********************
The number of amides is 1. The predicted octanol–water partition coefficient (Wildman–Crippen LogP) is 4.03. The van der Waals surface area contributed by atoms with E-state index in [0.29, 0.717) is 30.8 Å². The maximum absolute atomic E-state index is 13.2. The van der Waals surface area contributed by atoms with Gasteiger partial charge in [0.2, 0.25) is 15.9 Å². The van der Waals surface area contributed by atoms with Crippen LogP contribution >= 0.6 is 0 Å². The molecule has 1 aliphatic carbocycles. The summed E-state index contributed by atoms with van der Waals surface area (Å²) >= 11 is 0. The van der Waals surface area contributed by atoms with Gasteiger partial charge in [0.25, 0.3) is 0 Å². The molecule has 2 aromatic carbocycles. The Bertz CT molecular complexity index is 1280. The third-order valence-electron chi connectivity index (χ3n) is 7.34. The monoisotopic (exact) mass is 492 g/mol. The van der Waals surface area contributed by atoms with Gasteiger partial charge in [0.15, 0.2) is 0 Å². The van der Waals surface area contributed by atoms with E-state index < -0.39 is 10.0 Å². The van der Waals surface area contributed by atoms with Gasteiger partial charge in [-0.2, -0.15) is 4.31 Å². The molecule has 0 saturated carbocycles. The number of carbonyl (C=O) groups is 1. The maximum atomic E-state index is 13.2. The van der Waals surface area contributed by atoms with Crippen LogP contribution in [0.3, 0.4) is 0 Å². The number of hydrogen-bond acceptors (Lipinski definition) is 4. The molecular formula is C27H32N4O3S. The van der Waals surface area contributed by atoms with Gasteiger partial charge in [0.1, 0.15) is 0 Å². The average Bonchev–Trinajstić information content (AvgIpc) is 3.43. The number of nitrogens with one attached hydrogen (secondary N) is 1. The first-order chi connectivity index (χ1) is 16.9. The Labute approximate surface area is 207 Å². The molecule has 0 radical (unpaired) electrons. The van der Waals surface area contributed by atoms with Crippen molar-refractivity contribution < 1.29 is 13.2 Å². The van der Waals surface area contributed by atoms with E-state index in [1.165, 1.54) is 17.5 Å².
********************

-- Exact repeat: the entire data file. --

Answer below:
The number of amides is 1. The predicted octanol–water partition coefficient (Wildman–Crippen LogP) is 4.03. The van der Waals surface area contributed by atoms with E-state index in [0.29, 0.717) is 30.8 Å². The maximum absolute atomic E-state index is 13.2. The van der Waals surface area contributed by atoms with Gasteiger partial charge in [0.2, 0.25) is 15.9 Å². The van der Waals surface area contributed by atoms with Crippen LogP contribution >= 0.6 is 0 Å². The molecule has 1 aliphatic carbocycles. The summed E-state index contributed by atoms with van der Waals surface area (Å²) >= 11 is 0. The van der Waals surface area contributed by atoms with Gasteiger partial charge in [0.25, 0.3) is 0 Å². The molecule has 2 aromatic carbocycles. The Bertz CT molecular complexity index is 1280. The third-order valence-electron chi connectivity index (χ3n) is 7.34. The monoisotopic (exact) mass is 492 g/mol. The van der Waals surface area contributed by atoms with Gasteiger partial charge in [0.15, 0.2) is 0 Å². The van der Waals surface area contributed by atoms with E-state index < -0.39 is 10.0 Å². The van der Waals surface area contributed by atoms with Gasteiger partial charge in [-0.2, -0.15) is 4.31 Å². The molecule has 0 saturated carbocycles. The number of carbonyl (C=O) groups is 1. The maximum atomic E-state index is 13.2. The van der Waals surface area contributed by atoms with Crippen LogP contribution in [0.3, 0.4) is 0 Å². The number of hydrogen-bond acceptors (Lipinski definition) is 4. The molecular formula is C27H32N4O3S. The van der Waals surface area contributed by atoms with Gasteiger partial charge in [0.1, 0.15) is 0 Å². The average Bonchev–Trinajstić information content (AvgIpc) is 3.43. The number of nitrogens with one attached hydrogen (secondary N) is 1. The first-order chi connectivity index (χ1) is 16.9. The Labute approximate surface area is 207 Å². The molecule has 0 radical (unpaired) electrons. The van der Waals surface area contributed by atoms with Crippen molar-refractivity contribution < 1.29 is 13.2 Å². The van der Waals surface area contributed by atoms with E-state index in [1.165, 1.54) is 17.5 Å².